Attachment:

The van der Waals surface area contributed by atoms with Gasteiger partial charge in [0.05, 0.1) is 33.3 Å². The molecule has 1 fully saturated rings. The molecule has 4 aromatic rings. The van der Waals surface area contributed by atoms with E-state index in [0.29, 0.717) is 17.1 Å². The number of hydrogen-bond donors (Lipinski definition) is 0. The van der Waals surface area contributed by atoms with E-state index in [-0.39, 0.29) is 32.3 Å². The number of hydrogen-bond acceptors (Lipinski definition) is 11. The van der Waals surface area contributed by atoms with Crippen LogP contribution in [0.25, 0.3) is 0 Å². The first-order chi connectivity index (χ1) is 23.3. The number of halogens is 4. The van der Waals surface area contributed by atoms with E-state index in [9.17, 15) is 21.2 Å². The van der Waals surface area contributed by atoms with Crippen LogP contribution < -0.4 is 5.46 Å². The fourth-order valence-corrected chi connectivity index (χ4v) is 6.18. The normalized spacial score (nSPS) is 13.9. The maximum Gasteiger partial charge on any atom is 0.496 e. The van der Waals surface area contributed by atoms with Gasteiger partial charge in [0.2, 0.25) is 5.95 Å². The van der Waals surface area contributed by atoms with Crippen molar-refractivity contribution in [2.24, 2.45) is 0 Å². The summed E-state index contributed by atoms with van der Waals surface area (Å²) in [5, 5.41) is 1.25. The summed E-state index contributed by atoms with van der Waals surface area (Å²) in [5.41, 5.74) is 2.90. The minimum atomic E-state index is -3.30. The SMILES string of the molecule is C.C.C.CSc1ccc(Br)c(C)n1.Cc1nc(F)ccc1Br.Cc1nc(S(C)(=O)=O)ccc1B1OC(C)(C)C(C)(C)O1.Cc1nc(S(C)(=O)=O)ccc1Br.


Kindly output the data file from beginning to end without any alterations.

The van der Waals surface area contributed by atoms with Gasteiger partial charge in [0.05, 0.1) is 33.3 Å². The molecule has 1 fully saturated rings. The molecule has 4 aromatic rings. The van der Waals surface area contributed by atoms with E-state index in [0.29, 0.717) is 17.1 Å². The number of hydrogen-bond donors (Lipinski definition) is 0. The van der Waals surface area contributed by atoms with E-state index in [-0.39, 0.29) is 32.3 Å². The number of hydrogen-bond acceptors (Lipinski definition) is 11. The van der Waals surface area contributed by atoms with Crippen LogP contribution in [0.25, 0.3) is 0 Å². The first-order chi connectivity index (χ1) is 23.3. The number of halogens is 4. The van der Waals surface area contributed by atoms with E-state index in [9.17, 15) is 21.2 Å². The van der Waals surface area contributed by atoms with Crippen LogP contribution < -0.4 is 5.46 Å². The fourth-order valence-corrected chi connectivity index (χ4v) is 6.18. The normalized spacial score (nSPS) is 13.9. The maximum Gasteiger partial charge on any atom is 0.496 e. The van der Waals surface area contributed by atoms with Gasteiger partial charge in [0.2, 0.25) is 5.95 Å². The van der Waals surface area contributed by atoms with Crippen molar-refractivity contribution in [2.24, 2.45) is 0 Å². The summed E-state index contributed by atoms with van der Waals surface area (Å²) in [5, 5.41) is 1.25. The summed E-state index contributed by atoms with van der Waals surface area (Å²) in [5.41, 5.74) is 2.90. The minimum atomic E-state index is -3.30. The SMILES string of the molecule is C.C.C.CSc1ccc(Br)c(C)n1.Cc1nc(F)ccc1Br.Cc1nc(S(C)(=O)=O)ccc1B1OC(C)(C)C(C)(C)O1.Cc1nc(S(C)(=O)=O)ccc1Br.